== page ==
Religious actors in Iraq wield considerable influence, and Iraqis perceive them as playing an important role in moving the country toward peace. This report analyzes the influence of Iraq’s religious actors—who has it, why they have it, and how they exercise it—to illuminate their crucial role in supporting peace and reconciliation efforts and to help policymakers and practitioners understand how to engage them in efforts to advance peace.

Read the report in Arabic

Aerial view of Baghdad and the Tigris River. (Andersen Oystein/iStock)
Aerial view of Baghdad and the Tigris River. (Andersen Oystein/iStock)


Religious actors across traditions in Iraq continue to wield considerable influence and are perceived to have a role in moving the country toward peace. Involving them in reconciliation does not guarantee success, but excluding them seems certain to guarantee failure. Religious minorities are a critical piece of this puzzle. Addressing the challenges they face is essential to advancing multifaith peace efforts and reconciliation.

Websites, blogs, and other media are primary sources for religious guidance. Relatedly, religious television channels, radio stations, and personalities wield considerable influence on attitudes and perceptions. At the same time, cross-sectarian membership is trending in multiple religious communities, such as the Kasnazani Sufi order and the Da’i al-Rabbani sect in Diyala, both of which contain Sunni and Shia members. Leaders of these movements may be well suited to lead reconciliation efforts across sectarian lines.

As peacebuilders and policymakers develop partnerships with Iraqi religious actors and institutions for peace, they need to remain sensitive to the complex nature of faith communities and actors, ensure inclusive engagement, and be alert to how their engagement can affect the perceived legitimacy of religious actors.

About the Report

This report presents the findings of 175 interviews with Iraqis from the provinces of Baghdad, Basra, Diyala, Dohuk, Erbil, Karbala, Kirkuk, Najaf, and Sulimaniyah, and from Anbar and Nineveh Provinces. Part of a United States Institute of Peace initiative to map religious landscapes in conflict-affected states, the interviews evaluated who Iraqis perceive to be the most influential religious individuals, institutions, and ideas affecting reconciliation efforts in the country.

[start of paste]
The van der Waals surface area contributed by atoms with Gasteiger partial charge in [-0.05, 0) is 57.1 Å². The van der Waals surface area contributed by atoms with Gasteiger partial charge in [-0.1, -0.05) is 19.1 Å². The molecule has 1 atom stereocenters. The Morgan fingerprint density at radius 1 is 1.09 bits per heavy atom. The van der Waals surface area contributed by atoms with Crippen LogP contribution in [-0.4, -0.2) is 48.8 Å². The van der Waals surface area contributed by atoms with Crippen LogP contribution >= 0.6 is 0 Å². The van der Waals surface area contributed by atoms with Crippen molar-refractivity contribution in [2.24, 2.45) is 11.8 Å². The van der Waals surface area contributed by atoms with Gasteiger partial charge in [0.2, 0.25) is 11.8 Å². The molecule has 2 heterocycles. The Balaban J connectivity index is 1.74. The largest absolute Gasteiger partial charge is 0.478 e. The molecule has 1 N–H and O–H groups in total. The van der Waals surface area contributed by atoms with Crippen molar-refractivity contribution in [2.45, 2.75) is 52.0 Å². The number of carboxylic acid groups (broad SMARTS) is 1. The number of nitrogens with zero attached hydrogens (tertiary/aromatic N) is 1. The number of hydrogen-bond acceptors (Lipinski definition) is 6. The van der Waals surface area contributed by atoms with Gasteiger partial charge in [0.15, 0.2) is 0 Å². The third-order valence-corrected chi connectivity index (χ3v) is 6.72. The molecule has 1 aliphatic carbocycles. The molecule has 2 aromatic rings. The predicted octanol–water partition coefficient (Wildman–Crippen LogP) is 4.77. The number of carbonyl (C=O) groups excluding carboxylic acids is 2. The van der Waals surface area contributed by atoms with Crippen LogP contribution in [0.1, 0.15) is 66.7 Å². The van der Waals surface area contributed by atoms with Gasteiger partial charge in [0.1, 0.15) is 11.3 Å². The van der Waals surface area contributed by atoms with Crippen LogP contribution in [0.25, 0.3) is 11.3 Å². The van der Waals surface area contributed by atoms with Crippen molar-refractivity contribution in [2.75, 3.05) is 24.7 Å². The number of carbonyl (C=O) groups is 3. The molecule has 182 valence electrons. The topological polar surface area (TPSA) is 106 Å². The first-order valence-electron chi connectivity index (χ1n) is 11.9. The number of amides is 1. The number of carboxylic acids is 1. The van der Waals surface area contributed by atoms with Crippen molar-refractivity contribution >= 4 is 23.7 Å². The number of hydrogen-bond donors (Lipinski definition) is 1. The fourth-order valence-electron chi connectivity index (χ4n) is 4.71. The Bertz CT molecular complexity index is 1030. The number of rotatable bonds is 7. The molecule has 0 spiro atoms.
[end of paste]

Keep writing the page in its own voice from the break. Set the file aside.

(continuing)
About the Author

Ann Wainscott is an assistant professor of political science at Miami University in Ohio. She specializes in contemporary forms of religious regulation in Muslim societies. From 2017 to 2018, she served as the American Academy of Religion–Luce Fellow in Religion and International Affairs at USIP. Her book Bureaucratizing Islam: Morocco and the War on Terror was published by Cambridge University Press in 2017.

Related Publications

USIP Explains: Community Dialogue in Northern Sinjar

USIP Explains: Community Dialogue in Northern Sinjar

Thursday, April 11, 2024

By: Sarhang Hamasaeed

Ten years after ISIS’ genocide against them, the wounds of the Yazidi community in Iraq’s Sinjar district remain fresh as thousands remain displaced and even more await justice for the crimes perpetrated against them. Meanwhile, despite living in peaceful coexistence prior to ISIS’ campaign, the conflict planted seeds of division among Sinjar’s various tribes and communities — resulting in tensions that threatened to tear the district apart even after ISIS’ defeat.

Type: Blog

Mediation, Negotiation & DialoguePeace Processes

Iraq’s Provincial Council Elections: The Way Forward in Nineveh Province

Iraq’s Provincial Council Elections: The Way Forward in Nineveh Province

Wednesday, December 13, 2023

By: Osama Gharizi;  Yomnna Helmi

On December 18, Iraqis will elect members of the provincial councils, the highest oversight bodies of subnational government and key providers of public services. The elections are the first at the provincial level in over a decade and come in the wake of the 2019 anti-government protests that resulted in the dissolution of the provincial councils following demands from the protesters who accused them of corruption. Recent findings from the U.S. Institute of Peace’s Conflict and Stabilization Monitoring Framework in Nineveh Province reveal that candidates are facing a distrustful electorate that is lacking confidence in state institutions.

Type: Analysis

Democracy & Governance

Climate Adaption Key to Iraq’s Stability and Economic Development

Climate Adaption Key to Iraq’s Stability and Economic Development

Wednesday, November 29, 2023

By: Sarhang Hamasaeed;  Mac Skelton;  Zmkan Ali Saleem

Iraq is projected to be among the five countries hardest hit by the impact of climate change. The country is already witnessing depreciating water supply and accelerating desertification, leading to the loss of as much as 60,000 acres of arable land each year, according to Iraqi government and United Nations sources. These climate phenomena threaten the livelihoods and food security of Iraq’s population of an estimated 43 million, creating conditions for displacement, instability and a deterioration of social cohesion. The water crisis has grown steadily amid severe drought, upstream damming practices in Turkey and Iran, and increased domestic consumption within Iraq’s borders.

Type: Analysis

EnvironmentGlobal Policy

View All Publications